Tiny Software for TinyPi

So your TinyPi is all built, but your going to need something on that SD Card for it to really shine!!

I have made a basic RetroPie image for speedy deployment. It can be found here and is basically a simple RetroPie image modified to use the screen and the buttons.

There is a TinyPi edition of PicoPie in the pipes, and as soon as it is available I will update this guide. Until then, you can build your own using raspbian lite as its base, and following the same guide below.

So if you want to make your own build, I will guide you down the rabbit hole 🙂

Your first job is to go and get yourself a base image. You can try here for RetroPie, or here if you want Raspbian Lite for some pico-8 goodness.

Once you have downloaded the image, you need to ‘burn’ it to the SD Card. There is much more info here and its probably best to let the pro’s explain it!!

Now your SD card is ready, you have 2 options. You can either reach for a keyboard and monitor and connect to the pi directly, or use SSH to control your TinyPi remotely. The rest of the commands in the guide will still work in the same way. Now the keyboard and monitor option is simpler, and the ssh option is more advanced, however if your willing to build your own TinyPi image, then maybe ssh is commonplace to you.

So by this point in the guide I am assuming that you have your build, and you are connected via your method of choice, lets start off by doing some housekeeping. Firstly lets make sure linux is up to date by typing these commands

sudo apt-get update
sudo apt-get upgrade

with the last command, you may be prompted to confirm the installation of the update. Simply enter ‘Y’ and it will continue. It may take a few moments to complete and get back to the command prompt. Next up we need to adjust some of the pi settings by typing

sudo raspi-config

here you will be presented with a nice menu system where we can tweak a few things.

  • First one to check is ‘expand file system’ to ensure that all your SD card is being used for storage. This should run automagically on first boot, but there is no harm in checking.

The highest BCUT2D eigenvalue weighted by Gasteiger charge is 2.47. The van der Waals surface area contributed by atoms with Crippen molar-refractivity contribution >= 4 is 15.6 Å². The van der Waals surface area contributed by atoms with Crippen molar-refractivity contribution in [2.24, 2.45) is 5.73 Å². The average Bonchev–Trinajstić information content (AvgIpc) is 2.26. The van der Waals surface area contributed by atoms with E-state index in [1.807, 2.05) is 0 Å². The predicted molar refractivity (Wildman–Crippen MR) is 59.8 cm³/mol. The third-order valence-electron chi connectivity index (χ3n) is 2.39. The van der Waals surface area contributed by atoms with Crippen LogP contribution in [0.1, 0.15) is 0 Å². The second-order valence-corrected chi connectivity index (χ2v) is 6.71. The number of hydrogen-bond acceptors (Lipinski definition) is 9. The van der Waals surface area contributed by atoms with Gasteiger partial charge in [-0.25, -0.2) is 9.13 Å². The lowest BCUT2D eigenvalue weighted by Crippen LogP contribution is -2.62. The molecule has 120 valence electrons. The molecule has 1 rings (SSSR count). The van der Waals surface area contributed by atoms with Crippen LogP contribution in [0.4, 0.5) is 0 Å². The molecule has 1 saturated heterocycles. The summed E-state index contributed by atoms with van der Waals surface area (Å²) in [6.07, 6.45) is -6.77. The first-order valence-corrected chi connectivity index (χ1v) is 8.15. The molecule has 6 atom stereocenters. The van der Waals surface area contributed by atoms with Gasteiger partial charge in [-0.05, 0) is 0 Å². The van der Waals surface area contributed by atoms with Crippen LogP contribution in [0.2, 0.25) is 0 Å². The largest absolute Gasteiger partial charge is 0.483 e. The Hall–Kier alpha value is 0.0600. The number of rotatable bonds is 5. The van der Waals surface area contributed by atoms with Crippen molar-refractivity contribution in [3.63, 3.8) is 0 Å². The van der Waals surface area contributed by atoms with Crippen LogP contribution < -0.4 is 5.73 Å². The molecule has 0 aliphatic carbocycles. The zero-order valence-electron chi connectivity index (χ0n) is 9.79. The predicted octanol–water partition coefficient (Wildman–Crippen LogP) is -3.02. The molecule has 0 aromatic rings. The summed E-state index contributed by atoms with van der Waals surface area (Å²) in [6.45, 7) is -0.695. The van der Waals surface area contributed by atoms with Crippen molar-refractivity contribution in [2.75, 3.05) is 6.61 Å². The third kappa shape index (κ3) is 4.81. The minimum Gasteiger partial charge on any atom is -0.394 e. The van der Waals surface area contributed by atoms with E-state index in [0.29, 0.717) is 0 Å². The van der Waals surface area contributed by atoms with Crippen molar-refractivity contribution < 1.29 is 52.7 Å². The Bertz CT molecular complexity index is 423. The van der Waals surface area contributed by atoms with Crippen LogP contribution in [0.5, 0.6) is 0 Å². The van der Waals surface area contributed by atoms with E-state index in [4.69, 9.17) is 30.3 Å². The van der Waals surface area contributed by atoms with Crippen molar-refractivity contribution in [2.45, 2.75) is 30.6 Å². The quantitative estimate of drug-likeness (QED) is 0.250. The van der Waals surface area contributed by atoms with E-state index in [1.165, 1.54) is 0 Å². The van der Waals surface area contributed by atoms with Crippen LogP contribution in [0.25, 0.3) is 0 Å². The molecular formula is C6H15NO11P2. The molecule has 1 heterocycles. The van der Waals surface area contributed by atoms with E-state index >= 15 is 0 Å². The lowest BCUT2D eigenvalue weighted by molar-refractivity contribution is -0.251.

• Next up is to enable ‘SPI’ inside ‘Advanced Options’ and then ‘SPI’. You will simply get a yes/no option for the ‘SPI’ setting.
  • Now you want to make some audio adjustments. Back in the ‘Advanced Options’ section, select ‘Audio’, which will allow you to decide where the sound goes. In here, you need to select ‘Force 3.5mm (‘headphone’) jack’ to make sure the correct part of the Pi is being used for the audio.
  • One final change in the ‘Advanced Options’ section is ‘Overscan’. When asked ‘Would you like to enable compensation for displays with overscan?’ you can select No, which will disable overscan.

Now that these settings have been altered, its probably best to restart. The raspi-config menu may ask anyway when you exit, but if not, there is a reboot command

sudo reboot

So you have everything set ready, its time to get that tiny screen working. We start by enabling some modules, and so need to edit a config file. If you type the command

sudo nano /etc/modules

you will be presented with the ‘nano’ text editor, which you will be quite familiar with by the end of this guide! now there may already be some text in this file, and it may have comments, which start with the hash symbol ‘#’. if you add the following into the file (if the lines are not already there)


the first line is to make sure the SPI connection for the screen is up and running, and the seconds command is to actually start the screen. You will need to save your newly edited file. The command for this is to hold the ‘ctrl’ key on the keyboard, and press the letter ‘o’. you will get a prompt to confirm the filename which you can just press enter on. Now to close the file and get back to the command prompt, you can press ‘ctrl+x’. Now that we are telling the Pi to start the screen, we need to make sure that the Pi knows what kind of screen we are using. Have no fear, there is a config file for that!! Try typing this

sudo nano /etc/modprobe.d/fbtft.conf

Now this file will be blank by default, so we will need to fill it with some text

options fbtft_device name=fb_ili9163 gpios=reset:25,dc:24 speed=40000000 bgr=1 fps=60 custom=1